In a “breaking news” situation, television news reporters “can really shine,” said Rudy, who provided live coverage on the Santana High School shooting and the Heaven’s Gate cult deaths. During TV news coverage, “you have the opportunity to get the facts out to people.” She said she enjoys being in a position to reassure people and sees it as “an incredible responsibility and honor.”

Another keynote speaker, Terry Mattingly, emphasized a theme repeated not only by other keynote speakers but also by workshop leaders: “Accuracy!” In describing how a Christian journalist works in a secular environment, he said good journalism practices provide common ground, so that other journalists can see “our commitment to the craft” of journalism.

“Accuracy is about as neutral a standard as we can get” when quality is being judged, said Mattingly, a nationally syndicated religion columnist for Scripps Howard and associate professor at Palm Beach Atlantic College. Therefore, “get the facts down right.”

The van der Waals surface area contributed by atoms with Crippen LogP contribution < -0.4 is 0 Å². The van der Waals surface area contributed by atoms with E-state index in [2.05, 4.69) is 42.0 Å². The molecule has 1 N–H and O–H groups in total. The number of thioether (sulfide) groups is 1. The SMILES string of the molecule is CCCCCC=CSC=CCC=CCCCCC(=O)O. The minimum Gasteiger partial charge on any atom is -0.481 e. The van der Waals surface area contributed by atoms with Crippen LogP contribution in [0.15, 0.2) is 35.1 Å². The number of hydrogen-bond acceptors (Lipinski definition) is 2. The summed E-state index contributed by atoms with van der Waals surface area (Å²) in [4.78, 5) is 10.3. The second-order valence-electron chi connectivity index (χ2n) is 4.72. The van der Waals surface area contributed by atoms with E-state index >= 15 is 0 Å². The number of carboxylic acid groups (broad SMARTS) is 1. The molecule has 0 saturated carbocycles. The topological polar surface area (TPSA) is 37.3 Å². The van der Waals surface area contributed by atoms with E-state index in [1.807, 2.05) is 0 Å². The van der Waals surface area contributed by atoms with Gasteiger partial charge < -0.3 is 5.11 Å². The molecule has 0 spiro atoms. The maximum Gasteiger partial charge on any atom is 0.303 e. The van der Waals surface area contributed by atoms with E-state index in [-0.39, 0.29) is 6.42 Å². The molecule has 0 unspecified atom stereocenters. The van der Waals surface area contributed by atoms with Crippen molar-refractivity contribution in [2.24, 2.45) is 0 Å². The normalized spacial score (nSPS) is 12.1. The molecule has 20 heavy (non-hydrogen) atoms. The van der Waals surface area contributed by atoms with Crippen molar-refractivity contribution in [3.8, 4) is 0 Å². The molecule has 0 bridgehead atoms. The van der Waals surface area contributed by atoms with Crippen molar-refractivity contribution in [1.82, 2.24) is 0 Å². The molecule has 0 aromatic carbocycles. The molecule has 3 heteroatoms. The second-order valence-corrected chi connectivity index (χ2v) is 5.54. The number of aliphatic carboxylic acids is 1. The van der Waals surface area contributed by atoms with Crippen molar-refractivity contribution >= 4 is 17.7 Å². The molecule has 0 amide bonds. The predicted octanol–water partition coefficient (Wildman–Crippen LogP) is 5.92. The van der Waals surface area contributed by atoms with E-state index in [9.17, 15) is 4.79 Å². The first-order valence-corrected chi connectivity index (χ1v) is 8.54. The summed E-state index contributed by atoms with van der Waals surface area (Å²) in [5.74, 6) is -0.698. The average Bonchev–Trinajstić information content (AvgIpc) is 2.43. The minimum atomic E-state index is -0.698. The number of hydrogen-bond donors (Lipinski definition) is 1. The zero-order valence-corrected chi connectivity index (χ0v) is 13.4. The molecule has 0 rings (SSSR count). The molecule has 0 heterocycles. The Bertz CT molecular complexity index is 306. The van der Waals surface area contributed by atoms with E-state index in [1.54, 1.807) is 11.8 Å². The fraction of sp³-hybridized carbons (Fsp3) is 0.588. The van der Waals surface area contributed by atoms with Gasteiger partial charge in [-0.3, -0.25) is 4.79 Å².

In the ideal situation, Mattingly hopes for Christian journalists to be judged on their skills, on “the quality of journalism,” not on their beliefs.

“We worship a God who builds and runs universes for a living,” Mattingly said, quoting one of the founders of the Summer Institute of Journalism. “He didn’t retire and go into fulltime Christian ministry. God is the God of ink and journalism.” Speaking directly to the students, Mattingly challenged them as Christian journalists to “take your place in God’s creation.”

Will Norton, keynote speaker during the final plenary session, said, “The Lord throughout history has spoken through skilled communicators.”